Close to the Welsh border and founded in 67AD by the Romans, Gloucester has proven to be more interesting than we had expected. The city is the inland terminus of the Gloucester and Sharpness Canal which was completed in 1827. Like many canals, lack of funding was a problem.
Apparently, at the time of its completion Gloucester was the furthest inland port in England. The basin at Gloucester Docks were surrounded by numerous warehouses but by the 1970s the area had almost become derelict. A major rejuvenation took place in the 1980’s and the area now looks very attractive. I would describe it as a mini version of Liverpool Docks.
Gloucester Dock allows boats transit between the upper River Severn and the Gloucester & Sharpeness Canal. It used to be two separate locks but was rebuilt and enlarged. We noticed the same with Upper Lode Lock.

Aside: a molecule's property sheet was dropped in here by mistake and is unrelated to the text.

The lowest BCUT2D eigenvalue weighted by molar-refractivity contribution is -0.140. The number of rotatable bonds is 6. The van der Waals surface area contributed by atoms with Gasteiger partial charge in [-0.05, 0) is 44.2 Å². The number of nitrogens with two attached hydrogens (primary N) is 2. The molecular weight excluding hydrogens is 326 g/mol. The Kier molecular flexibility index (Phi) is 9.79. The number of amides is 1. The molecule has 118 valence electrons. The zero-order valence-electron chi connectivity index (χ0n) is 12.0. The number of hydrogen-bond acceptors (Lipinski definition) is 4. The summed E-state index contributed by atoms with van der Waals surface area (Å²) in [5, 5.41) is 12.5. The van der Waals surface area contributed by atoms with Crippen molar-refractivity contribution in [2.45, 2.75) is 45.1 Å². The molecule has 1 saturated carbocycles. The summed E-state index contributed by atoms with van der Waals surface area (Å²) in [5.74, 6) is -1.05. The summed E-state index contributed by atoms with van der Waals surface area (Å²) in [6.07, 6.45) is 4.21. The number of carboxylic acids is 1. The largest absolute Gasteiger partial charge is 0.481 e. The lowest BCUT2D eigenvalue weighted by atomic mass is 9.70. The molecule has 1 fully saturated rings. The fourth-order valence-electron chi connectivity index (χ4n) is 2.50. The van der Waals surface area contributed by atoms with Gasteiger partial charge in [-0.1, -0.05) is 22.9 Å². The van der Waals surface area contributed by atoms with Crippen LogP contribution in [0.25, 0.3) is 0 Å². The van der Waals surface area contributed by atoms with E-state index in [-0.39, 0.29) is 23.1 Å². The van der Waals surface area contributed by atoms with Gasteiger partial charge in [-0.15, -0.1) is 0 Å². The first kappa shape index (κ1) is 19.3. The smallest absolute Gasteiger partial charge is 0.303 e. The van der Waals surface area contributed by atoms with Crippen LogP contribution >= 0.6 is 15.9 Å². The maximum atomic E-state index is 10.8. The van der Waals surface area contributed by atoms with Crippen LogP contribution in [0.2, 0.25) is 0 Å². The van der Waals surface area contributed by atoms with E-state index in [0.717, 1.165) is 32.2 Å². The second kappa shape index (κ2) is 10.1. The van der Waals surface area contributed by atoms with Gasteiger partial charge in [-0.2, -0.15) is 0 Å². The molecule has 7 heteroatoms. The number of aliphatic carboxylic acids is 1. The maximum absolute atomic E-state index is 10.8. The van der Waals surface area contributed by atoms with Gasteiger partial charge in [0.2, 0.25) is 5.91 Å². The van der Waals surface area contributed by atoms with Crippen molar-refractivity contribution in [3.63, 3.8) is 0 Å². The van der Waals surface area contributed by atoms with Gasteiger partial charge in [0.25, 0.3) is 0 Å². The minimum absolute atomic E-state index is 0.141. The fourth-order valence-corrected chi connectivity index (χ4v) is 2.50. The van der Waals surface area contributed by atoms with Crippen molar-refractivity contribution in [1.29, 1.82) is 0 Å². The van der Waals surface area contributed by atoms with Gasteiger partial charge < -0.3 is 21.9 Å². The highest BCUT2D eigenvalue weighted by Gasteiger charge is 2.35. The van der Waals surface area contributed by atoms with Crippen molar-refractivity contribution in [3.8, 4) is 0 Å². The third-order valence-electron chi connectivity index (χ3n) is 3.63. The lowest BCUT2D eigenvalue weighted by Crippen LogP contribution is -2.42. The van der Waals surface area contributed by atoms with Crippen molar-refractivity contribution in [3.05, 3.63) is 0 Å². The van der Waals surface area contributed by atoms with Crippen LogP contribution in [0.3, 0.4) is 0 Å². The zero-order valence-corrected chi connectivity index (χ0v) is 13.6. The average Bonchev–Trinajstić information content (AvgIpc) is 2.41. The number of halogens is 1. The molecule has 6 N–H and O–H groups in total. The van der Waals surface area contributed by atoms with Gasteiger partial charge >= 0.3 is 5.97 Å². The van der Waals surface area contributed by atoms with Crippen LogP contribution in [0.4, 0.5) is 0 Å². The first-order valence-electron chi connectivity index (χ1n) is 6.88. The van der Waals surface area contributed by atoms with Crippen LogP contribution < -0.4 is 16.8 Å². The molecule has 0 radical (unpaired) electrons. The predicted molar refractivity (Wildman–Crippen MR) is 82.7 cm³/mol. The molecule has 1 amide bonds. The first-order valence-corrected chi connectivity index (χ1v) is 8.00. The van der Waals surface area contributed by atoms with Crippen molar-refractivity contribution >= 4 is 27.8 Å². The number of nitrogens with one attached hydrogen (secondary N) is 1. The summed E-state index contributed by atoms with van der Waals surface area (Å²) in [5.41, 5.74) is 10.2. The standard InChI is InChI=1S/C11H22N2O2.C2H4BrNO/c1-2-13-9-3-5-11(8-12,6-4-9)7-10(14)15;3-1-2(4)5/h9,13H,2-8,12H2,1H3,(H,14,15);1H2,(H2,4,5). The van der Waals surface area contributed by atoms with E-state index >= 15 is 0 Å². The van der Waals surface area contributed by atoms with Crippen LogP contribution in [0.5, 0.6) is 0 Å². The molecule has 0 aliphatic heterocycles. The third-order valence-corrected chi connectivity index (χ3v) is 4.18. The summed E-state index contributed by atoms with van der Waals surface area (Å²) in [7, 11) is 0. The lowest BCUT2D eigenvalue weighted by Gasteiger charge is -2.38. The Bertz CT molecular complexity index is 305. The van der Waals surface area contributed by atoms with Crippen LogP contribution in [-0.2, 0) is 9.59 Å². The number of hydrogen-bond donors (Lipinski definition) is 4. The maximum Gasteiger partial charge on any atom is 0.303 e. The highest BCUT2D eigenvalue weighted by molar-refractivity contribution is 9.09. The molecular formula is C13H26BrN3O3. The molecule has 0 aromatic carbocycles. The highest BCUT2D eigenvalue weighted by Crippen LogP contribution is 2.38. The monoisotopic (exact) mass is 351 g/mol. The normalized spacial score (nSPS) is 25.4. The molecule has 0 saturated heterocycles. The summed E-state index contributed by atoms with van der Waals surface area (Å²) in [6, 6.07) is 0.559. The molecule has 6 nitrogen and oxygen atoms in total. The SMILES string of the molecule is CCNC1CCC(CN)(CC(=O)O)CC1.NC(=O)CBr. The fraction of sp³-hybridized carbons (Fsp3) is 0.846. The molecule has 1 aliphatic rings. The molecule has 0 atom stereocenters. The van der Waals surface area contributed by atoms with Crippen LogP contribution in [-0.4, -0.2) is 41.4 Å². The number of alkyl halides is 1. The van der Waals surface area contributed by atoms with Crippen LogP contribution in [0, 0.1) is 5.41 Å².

Once in the basin we found plenty of vacant floating finger mooring to the left of the upper lock gates.
That’s us moored down in the corner.
I went for a local orientation walk and came upon two dry docks. Fortunately we won’t need to pay to hire a dock this big.
I was told the boatyard in the basin specializes in old wooden boats.
Some of the dock warehouses have interesting names reflecting the Victorian era (Alexandra, Albert).
Despite some reservations about the patrons from the bar adjacent to our mooring, it proved to be a relatively quiet night.